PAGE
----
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Blown-Up Venus, Marble Jacko Star in Marc Quinn’s London Show

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May 26 (Bloomberg) -- Shamelessly, they flaunt their strange forms and bizarre reproductive equipment.

I’m talking about the flower paintings, with stamens and pistils thrusting, in Marc Quinn’s exhibition at White Cube, Hoxton Square, London, (through June 26). The same might apply to his sculptures of human beings.

They include a man who has -- through tattooing, surgical adjustment and what can only be called extreme dentistry -- remodeled his face to look like that of a cat, complete with divided upper lip and feline teeth. Present too are semi-nude marble statues of Chelsea Charms, an American model who allegedly possesses the world’s largest breasts, weighing in at 26 pounds each (and expanded by cosmetic operations). She resembles a surreally hyper-inflated Venus de Milo.

Prominent in several works in bronze are Buck and Allanah. The former looks like a tough, muscular man with shaven head, beard and tattoos, but he has a vagina. The latter is as curvaceously feminine as a fertility goddess, yet sports a penis. Then there’s a marble of Thomas Beatie, bearded and masculine in appearance, except for being pregnant.

In this context, the late Michael Jackson, featured in a couple of gigantic black-and-white marble heads, and the actress Pamela Anderson -- of whom there are twin bikini-clad figures in bronze -- stand out for their startling ordinariness.

‘Reality Show’

So, you might think, welcome to the wackiest post-modern freak show. Quinn, however, has an answer to that. “I would say it is a reality show,” he says in an interview. “This is an interesting aspect of now, and an interesting moment in the history of the world, culturally. It is a period in which, due to advances in surgery and hormone therapy, etc., people can take charge of and transform their biological bodies.”

These new sculptures are a continuation of a theme that Quinn has been exploring for some years. Initially, he made a series of marble works that had neo-classical smoothness -- or slickness, if you don’t like them -- portraying naked people who for one reason or another didn’t correspond to the Grecian ideal. One of these, “Alison Lapper Pregnant,” representing a female artist born without arms and with truncated legs, was on the Fourth Plinth in Trafalgar Square in 2005.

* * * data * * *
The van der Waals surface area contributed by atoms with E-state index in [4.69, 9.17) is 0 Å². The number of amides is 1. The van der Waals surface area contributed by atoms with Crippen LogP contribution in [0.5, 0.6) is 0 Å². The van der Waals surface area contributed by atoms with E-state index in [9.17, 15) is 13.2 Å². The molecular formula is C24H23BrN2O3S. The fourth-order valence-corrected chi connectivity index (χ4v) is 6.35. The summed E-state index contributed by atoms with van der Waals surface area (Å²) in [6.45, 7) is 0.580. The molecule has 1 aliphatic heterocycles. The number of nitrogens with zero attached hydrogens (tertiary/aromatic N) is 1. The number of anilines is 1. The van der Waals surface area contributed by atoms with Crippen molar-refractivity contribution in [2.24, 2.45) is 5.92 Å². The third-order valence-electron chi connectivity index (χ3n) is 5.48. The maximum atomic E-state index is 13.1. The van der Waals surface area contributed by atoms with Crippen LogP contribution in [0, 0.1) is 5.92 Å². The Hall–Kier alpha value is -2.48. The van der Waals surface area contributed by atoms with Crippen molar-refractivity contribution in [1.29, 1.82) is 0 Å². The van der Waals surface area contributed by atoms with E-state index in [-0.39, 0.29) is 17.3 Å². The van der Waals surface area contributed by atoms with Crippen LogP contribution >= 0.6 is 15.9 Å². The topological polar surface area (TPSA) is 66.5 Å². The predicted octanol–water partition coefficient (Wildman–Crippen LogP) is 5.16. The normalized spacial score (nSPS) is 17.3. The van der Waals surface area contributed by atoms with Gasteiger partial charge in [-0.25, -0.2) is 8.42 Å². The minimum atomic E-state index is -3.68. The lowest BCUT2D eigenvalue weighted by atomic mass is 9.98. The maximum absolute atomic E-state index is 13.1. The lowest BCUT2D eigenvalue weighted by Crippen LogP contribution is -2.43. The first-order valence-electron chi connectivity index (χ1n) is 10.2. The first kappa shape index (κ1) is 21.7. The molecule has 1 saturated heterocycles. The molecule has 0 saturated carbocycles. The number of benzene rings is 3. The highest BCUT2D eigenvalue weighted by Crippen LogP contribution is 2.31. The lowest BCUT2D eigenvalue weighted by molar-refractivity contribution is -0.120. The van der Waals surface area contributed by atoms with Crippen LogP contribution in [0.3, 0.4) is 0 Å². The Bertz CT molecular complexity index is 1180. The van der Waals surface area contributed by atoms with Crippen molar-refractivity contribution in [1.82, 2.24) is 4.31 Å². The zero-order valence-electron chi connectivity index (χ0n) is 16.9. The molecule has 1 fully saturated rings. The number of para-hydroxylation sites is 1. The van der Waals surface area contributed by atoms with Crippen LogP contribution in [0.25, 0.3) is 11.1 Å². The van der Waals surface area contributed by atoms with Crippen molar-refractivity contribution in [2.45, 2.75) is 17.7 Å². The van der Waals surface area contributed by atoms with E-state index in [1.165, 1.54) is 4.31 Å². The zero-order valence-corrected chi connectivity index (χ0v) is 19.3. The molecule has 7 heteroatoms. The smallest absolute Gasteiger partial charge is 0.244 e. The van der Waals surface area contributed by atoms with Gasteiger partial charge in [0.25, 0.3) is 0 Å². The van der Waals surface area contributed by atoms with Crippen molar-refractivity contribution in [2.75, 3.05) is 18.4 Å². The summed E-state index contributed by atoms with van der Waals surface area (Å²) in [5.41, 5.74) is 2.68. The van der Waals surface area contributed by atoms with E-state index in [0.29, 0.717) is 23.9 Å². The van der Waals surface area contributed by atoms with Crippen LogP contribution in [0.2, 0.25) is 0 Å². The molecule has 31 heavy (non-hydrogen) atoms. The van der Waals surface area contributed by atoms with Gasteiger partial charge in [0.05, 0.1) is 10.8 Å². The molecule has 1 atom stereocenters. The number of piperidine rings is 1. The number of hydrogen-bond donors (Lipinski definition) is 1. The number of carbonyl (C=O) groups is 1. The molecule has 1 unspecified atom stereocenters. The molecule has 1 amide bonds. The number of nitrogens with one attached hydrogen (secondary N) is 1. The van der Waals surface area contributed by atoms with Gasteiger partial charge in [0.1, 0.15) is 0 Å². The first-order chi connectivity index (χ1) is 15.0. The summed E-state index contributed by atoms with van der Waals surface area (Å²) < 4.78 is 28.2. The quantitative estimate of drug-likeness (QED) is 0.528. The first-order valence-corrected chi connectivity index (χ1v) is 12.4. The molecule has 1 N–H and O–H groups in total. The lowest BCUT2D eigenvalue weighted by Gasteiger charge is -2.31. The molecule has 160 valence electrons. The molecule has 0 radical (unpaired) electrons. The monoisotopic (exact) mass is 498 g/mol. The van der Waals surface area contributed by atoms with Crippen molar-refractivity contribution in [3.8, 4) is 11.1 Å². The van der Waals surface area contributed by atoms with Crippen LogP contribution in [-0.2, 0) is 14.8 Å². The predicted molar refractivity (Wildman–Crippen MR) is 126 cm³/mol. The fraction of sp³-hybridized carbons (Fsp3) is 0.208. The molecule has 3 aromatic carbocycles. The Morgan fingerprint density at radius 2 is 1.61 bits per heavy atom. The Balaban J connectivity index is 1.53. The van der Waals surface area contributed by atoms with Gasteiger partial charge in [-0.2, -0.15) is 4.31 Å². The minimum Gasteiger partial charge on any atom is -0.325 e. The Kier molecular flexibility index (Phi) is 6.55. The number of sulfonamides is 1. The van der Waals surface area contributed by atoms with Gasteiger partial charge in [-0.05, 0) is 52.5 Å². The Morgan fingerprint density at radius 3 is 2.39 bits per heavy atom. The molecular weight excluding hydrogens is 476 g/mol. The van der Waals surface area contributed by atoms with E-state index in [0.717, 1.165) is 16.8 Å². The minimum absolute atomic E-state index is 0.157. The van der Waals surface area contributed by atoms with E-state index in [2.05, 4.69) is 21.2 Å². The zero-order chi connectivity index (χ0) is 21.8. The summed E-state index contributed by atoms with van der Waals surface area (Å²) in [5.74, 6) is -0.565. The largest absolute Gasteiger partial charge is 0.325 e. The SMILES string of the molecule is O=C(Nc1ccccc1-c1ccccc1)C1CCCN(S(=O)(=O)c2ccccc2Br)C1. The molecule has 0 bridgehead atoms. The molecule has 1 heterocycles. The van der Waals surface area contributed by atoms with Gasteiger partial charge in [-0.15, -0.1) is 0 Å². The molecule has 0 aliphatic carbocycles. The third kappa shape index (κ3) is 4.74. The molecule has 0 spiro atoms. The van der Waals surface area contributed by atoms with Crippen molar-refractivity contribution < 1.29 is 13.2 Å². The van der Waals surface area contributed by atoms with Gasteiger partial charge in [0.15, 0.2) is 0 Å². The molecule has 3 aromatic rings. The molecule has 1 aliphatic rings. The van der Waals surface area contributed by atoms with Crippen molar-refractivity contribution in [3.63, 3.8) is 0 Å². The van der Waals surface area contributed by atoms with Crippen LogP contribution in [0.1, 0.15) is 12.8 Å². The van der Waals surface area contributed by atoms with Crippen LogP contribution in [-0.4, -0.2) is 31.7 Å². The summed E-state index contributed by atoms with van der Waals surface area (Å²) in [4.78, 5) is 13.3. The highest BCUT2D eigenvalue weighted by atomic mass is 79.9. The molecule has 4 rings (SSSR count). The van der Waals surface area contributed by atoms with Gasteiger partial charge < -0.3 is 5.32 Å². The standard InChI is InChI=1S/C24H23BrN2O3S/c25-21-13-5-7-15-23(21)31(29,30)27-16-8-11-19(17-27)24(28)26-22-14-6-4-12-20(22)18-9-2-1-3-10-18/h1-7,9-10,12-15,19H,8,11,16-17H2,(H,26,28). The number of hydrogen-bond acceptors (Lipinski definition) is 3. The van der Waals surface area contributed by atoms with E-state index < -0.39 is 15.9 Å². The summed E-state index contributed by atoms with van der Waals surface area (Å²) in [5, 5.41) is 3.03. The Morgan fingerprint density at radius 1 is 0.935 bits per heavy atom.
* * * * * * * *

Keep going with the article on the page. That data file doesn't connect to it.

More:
The new works are similarly classical images of people who have voluntarily metamorphosed themselves into novel shapes. Quinn, born in 1964, says they “are naive artists, using their bodies as their medium, who have decided to transform themselves so the outside of their bodies reflect how they feel inside.”

He met his models via the Internet. “I would just go to Google and type in ‘extreme plastic surgery’ or ‘man becomes woman’ or something like that. If something interesting came up I’d e-mail the person, explain who I was, what I was doing and ask if they’d like to sit for me. Invariably, they agreed.”

Pamela and Michael

“Some of them are in porn, some performers in other ways,” Quinn says. “I wanted to have a spectrum from the most extreme to the most mainstream.” Obviously, Pamela Anderson and Michael Jackson come into the second category (as in this company who wouldn’t?)

In a way, this is a traditional subject. Classical mythology is full of heroes and nymphs turning into animals as well as gender swaps. Quinn muses that the metamorphic humans in his exhibition echo the past and also presage the future. “Probably this is the very beginning, and in five hundred years will look very primitive.” Cat’s teeth anyone?

“Allanah, Buck, Catman, Chelsea, Michael, Pamela and Thomas” is at White Cube, Hoxton Square, London, through June 26. Information: http://www.whitecube.com. Prices of the artworks range from 50,000 pounds ($72,300) to 350,000 pounds.

(Martin Gayford is chief art critic for Muse, Bloomberg News’s arts and leisure section. The opinions expressed are his own.)

To contact the writer on the story: Martin Gayford in London at martin.gayford@googlemail.com.

To contact the editor responsible for this story: Mark Beech at mbeech@bloomberg.net.

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